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Difference Between DevOps and SRE

Both DevOps and SRE are methodologies that address organization’s needs for product operation management. Contrary to the popular belief that both are adversaries, DevOps and SRE are not two competing methods, but rather complement each other by breaking down organizational barriers to deliver better software faster. However, there is quite a bit of overlap between the goals of DevOps and SRE.

What is DevOps?

DevOps is a software engineering culture and practice of collaboration between different teams, such as development and operations, QA and security. DevOps is an ITSM framework that encourages communication and collaboration among software development and IT operations throughout the entire service lifecycle. It integrates developers and operations teams to improve collaboration and productivity by automating infrastructure, automating workflows and continuously measuring application performance. DevOps is not a technology or a tool; it’s more like a concept used in the application lifecycle management and making sure that your development teams and the operation teams are working in sync with each other. The goal is to build trust and reduce the friction in these handoffs between developers and operations teams. Development team will submit the application to the operations team for implementation and the operations team will then monitor the application and provide relevant feedback to the development team.

What is SRE?

SRE, short for Site Reliability Engineering, is a discipline that combines the aspects of software engineering and operations in order to bridge the gap between supply and demand. SRE is a software engineering methodology which is an extension of many past concepts, which include but not exclusive to DevOps, backend engineering, systems engineering, systems administration, operations and so on. SRE is “the field focused on working artfully to bring about a website that performs consistently well.” It is a specialization focused on software reliability. Although the SRE principles were first established by Google in 2003, prior to the DevOps movement, the model is a slightly different take on many existing ideas. Benjamin Treynor, founder of Google’s Site Reliability Team, says in Google’s Site Reliability Engineering book, “SRE is what happens when you ask a software engineer to design an operations team.” Given Google’s success with reliability, the idea has caught up with many companies.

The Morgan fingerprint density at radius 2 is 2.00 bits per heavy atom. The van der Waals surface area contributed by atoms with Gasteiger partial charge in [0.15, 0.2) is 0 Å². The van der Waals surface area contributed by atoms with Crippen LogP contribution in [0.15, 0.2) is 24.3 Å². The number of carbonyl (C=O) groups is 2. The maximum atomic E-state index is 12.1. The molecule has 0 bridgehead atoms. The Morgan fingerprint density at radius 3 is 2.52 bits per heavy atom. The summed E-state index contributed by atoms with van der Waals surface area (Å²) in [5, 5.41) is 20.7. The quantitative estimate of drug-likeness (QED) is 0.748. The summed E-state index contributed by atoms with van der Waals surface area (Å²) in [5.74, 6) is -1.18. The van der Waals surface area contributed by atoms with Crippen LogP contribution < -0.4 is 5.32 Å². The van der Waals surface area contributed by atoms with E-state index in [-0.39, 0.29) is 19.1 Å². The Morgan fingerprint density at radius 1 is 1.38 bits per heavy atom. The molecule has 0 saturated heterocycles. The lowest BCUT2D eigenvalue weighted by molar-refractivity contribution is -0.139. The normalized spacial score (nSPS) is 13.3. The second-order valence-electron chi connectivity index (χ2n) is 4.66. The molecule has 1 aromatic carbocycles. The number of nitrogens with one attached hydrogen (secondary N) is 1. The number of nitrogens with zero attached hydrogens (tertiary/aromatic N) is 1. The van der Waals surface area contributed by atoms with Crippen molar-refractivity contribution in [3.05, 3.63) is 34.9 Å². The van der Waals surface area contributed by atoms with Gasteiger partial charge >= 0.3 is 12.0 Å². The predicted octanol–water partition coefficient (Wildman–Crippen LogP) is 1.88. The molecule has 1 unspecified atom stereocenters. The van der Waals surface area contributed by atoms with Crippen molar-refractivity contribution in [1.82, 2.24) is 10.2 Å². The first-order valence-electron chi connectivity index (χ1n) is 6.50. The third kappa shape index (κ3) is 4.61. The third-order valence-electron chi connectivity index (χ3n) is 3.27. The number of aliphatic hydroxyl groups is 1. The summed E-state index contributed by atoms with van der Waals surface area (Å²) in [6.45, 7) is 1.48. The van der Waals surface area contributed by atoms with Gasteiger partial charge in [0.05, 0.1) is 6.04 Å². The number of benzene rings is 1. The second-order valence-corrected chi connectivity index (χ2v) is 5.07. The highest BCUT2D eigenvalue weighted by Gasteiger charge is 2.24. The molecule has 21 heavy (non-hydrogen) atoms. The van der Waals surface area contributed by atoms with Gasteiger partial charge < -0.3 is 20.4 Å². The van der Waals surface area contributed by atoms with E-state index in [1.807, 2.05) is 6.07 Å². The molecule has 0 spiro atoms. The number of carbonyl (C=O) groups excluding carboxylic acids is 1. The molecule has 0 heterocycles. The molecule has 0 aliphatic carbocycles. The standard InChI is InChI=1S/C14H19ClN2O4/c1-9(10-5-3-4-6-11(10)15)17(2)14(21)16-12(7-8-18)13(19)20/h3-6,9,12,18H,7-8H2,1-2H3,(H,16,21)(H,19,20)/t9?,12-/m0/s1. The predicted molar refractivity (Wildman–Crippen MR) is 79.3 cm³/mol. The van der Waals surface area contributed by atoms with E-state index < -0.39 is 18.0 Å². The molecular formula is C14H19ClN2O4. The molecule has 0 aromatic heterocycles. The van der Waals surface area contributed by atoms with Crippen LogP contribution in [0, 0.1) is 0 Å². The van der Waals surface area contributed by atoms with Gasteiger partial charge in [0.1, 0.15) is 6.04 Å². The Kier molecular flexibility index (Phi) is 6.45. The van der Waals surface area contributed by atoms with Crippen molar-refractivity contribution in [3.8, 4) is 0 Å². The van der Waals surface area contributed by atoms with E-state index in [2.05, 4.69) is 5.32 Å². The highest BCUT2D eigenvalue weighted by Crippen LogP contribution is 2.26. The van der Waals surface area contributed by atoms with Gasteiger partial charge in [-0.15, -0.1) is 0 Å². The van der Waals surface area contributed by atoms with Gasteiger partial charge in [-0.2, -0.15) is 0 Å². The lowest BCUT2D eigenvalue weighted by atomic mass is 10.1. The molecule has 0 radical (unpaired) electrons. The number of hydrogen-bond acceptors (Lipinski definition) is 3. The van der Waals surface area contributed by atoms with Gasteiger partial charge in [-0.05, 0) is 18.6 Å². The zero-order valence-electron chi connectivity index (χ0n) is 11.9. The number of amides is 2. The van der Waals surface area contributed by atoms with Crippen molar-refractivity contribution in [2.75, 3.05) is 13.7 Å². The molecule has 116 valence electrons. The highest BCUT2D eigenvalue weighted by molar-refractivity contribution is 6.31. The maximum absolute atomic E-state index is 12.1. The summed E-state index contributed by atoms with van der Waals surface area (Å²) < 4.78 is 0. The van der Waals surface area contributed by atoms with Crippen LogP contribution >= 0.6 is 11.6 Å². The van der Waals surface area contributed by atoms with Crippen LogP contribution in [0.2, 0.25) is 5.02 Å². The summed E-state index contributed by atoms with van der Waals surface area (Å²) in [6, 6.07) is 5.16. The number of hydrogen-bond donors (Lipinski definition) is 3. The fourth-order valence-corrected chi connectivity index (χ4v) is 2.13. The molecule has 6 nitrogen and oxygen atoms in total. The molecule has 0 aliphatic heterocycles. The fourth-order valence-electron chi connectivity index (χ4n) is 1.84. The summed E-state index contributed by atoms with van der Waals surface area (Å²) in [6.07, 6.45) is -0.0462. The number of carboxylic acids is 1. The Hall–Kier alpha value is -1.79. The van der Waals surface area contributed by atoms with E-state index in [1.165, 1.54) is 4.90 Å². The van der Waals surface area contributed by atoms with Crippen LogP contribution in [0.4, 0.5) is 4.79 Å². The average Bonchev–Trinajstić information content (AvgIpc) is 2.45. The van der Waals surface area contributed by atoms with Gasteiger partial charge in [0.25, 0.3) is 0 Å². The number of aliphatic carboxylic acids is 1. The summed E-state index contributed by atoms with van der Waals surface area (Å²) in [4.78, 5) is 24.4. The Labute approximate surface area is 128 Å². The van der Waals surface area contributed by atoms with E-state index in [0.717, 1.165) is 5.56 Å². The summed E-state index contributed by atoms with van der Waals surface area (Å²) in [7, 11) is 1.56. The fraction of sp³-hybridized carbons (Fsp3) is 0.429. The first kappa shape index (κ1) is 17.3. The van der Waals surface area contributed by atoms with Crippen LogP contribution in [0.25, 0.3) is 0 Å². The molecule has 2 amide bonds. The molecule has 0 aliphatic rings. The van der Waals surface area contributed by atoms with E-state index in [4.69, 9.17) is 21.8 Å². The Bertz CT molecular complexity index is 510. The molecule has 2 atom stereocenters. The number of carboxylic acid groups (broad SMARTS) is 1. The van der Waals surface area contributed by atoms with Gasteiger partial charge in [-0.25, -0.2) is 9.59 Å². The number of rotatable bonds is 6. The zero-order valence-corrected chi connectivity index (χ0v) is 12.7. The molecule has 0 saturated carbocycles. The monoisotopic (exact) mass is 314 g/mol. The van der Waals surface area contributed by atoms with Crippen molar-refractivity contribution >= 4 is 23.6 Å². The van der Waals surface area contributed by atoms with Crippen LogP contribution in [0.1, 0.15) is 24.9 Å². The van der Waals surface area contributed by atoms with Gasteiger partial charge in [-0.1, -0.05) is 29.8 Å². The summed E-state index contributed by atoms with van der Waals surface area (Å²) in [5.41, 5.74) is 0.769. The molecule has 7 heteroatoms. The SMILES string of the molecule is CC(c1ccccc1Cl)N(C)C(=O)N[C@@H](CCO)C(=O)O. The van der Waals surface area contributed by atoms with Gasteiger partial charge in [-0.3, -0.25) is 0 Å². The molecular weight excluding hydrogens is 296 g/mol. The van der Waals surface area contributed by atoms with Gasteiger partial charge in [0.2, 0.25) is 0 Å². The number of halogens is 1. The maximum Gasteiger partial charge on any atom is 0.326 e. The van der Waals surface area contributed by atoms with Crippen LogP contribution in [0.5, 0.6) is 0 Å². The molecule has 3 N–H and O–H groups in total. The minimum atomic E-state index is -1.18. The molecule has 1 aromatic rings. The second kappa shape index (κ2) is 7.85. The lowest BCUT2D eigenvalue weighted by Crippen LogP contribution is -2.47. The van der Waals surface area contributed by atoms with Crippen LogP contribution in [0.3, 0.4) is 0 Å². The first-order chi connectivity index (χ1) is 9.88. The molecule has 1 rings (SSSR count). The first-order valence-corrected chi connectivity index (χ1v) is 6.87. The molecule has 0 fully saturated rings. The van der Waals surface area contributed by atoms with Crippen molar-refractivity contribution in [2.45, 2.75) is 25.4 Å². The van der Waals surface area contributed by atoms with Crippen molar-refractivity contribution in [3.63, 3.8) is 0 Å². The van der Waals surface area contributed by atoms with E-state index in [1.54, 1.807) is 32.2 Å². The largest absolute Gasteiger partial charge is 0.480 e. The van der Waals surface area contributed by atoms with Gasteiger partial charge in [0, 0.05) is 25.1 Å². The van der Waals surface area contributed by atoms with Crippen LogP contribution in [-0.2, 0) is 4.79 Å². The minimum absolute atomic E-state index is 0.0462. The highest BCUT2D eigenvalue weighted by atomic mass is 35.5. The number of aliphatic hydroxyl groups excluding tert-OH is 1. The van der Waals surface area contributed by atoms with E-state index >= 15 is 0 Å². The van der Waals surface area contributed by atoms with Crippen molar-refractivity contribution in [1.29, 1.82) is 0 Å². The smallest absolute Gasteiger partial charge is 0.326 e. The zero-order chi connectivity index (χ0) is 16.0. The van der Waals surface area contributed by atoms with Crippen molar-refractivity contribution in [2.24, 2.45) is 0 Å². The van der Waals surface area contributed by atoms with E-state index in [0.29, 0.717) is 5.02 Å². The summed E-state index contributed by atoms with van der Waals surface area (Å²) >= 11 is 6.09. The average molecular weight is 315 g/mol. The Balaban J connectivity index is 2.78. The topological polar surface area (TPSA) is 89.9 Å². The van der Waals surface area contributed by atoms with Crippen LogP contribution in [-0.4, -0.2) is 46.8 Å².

Difference between DevOps and SRE

Definition

 – DevOps is an ITSM framework that encourages communication and collaboration among software development and IT operations throughout the entire service lifecycle. It is a software engineering culture and practice of collaboration between different teams, such as development and operations, QA and security. Site Reliability Engineering (SRE) is an extension of many past concepts which apply to many roles, including but not exclusive to, DevOps, systems engineering, backend engineering, systems administration, operations and so on. SRE is a framework for operating large mission-critical systems reliably.

Role